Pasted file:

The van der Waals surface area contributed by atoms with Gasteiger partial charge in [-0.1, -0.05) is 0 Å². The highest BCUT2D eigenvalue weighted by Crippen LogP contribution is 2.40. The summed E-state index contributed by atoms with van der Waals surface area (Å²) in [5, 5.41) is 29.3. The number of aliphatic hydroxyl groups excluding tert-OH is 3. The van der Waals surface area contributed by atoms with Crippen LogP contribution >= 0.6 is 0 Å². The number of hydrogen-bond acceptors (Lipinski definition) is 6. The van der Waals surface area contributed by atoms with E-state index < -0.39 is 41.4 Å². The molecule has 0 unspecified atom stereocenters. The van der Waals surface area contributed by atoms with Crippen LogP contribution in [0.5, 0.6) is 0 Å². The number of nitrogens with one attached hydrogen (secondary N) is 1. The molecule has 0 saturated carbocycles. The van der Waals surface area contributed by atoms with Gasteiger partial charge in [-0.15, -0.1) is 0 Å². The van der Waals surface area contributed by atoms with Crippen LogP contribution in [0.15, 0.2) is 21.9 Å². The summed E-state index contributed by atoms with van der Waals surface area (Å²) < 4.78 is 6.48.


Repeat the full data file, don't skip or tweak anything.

The van der Waals surface area contributed by atoms with Gasteiger partial charge in [-0.1, -0.05) is 0 Å². The highest BCUT2D eigenvalue weighted by Crippen LogP contribution is 2.40. The summed E-state index contributed by atoms with van der Waals surface area (Å²) in [5, 5.41) is 29.3. The number of aliphatic hydroxyl groups excluding tert-OH is 3. The van der Waals surface area contributed by atoms with Crippen LogP contribution >= 0.6 is 0 Å². The number of hydrogen-bond acceptors (Lipinski definition) is 6. The van der Waals surface area contributed by atoms with E-state index < -0.39 is 41.4 Å². The molecule has 0 unspecified atom stereocenters. The van der Waals surface area contributed by atoms with Crippen LogP contribution in [0.5, 0.6) is 0 Å². The number of nitrogens with one attached hydrogen (secondary N) is 1. The molecule has 0 saturated carbocycles. The van der Waals surface area contributed by atoms with Gasteiger partial charge in [-0.15, -0.1) is 0 Å². The van der Waals surface area contributed by atoms with Crippen LogP contribution in [0.15, 0.2) is 21.9 Å². The summed E-state index contributed by atoms with van der Waals surface area (Å²) < 4.78 is 6.48.